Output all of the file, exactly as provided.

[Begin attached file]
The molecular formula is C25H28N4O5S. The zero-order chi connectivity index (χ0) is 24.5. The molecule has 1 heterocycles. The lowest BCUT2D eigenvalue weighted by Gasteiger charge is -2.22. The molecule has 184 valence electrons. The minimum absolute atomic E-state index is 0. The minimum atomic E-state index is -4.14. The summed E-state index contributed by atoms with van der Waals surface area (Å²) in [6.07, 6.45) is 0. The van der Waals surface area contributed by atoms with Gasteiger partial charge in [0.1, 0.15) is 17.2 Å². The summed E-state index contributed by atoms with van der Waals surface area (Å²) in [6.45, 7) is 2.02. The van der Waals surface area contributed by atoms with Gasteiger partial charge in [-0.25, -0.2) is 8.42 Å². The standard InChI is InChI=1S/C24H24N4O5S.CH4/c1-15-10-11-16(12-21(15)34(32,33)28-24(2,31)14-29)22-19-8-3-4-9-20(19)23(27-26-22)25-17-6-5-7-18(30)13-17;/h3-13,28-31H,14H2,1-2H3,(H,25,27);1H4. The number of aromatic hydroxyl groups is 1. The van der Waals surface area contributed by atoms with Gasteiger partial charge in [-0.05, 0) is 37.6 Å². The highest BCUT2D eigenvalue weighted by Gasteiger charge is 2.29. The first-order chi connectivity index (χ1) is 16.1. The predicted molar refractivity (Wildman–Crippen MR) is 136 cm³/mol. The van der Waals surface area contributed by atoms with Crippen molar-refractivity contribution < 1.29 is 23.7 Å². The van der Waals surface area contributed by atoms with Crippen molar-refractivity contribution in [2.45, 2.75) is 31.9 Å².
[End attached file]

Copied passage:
The molecular formula is C25H28N4O5S. The zero-order chi connectivity index (χ0) is 24.5. The molecule has 1 heterocycles. The lowest BCUT2D eigenvalue weighted by Gasteiger charge is -2.22. The molecule has 184 valence electrons. The minimum absolute atomic E-state index is 0. The minimum atomic E-state index is -4.14. The summed E-state index contributed by atoms with van der Waals surface area (Å²) in [6.07, 6.45) is 0. The van der Waals surface area contributed by atoms with Gasteiger partial charge in [0.1, 0.15) is 17.2 Å². The summed E-state index contributed by atoms with van der Waals surface area (Å²) in [6.45, 7) is 2.02. The van der Waals surface area contributed by atoms with Gasteiger partial charge in [-0.25, -0.2) is 8.42 Å². The standard InChI is InChI=1S/C24H24N4O5S.CH4/c1-15-10-11-16(12-21(15)34(32,33)28-24(2,31)14-29)22-19-8-3-4-9-20(19)23(27-26-22)25-17-6-5-7-18(30)13-17;/h3-13,28-31H,14H2,1-2H3,(H,25,27);1H4. The number of aromatic hydroxyl groups is 1. The van der Waals surface area contributed by atoms with Gasteiger partial charge in [-0.05, 0) is 37.6 Å². The highest BCUT2D eigenvalue weighted by Gasteiger charge is 2.29. The first-order chi connectivity index (χ1) is 16.1. The predicted molar refractivity (Wildman–Crippen MR) is 136 cm³/mol. The van der Waals surface area contributed by atoms with Crippen molar-refractivity contribution < 1.29 is 23.7 Å². The van der Waals surface area contributed by atoms with Crippen molar-refractivity contribution in [2.45, 2.75) is 31.9 Å².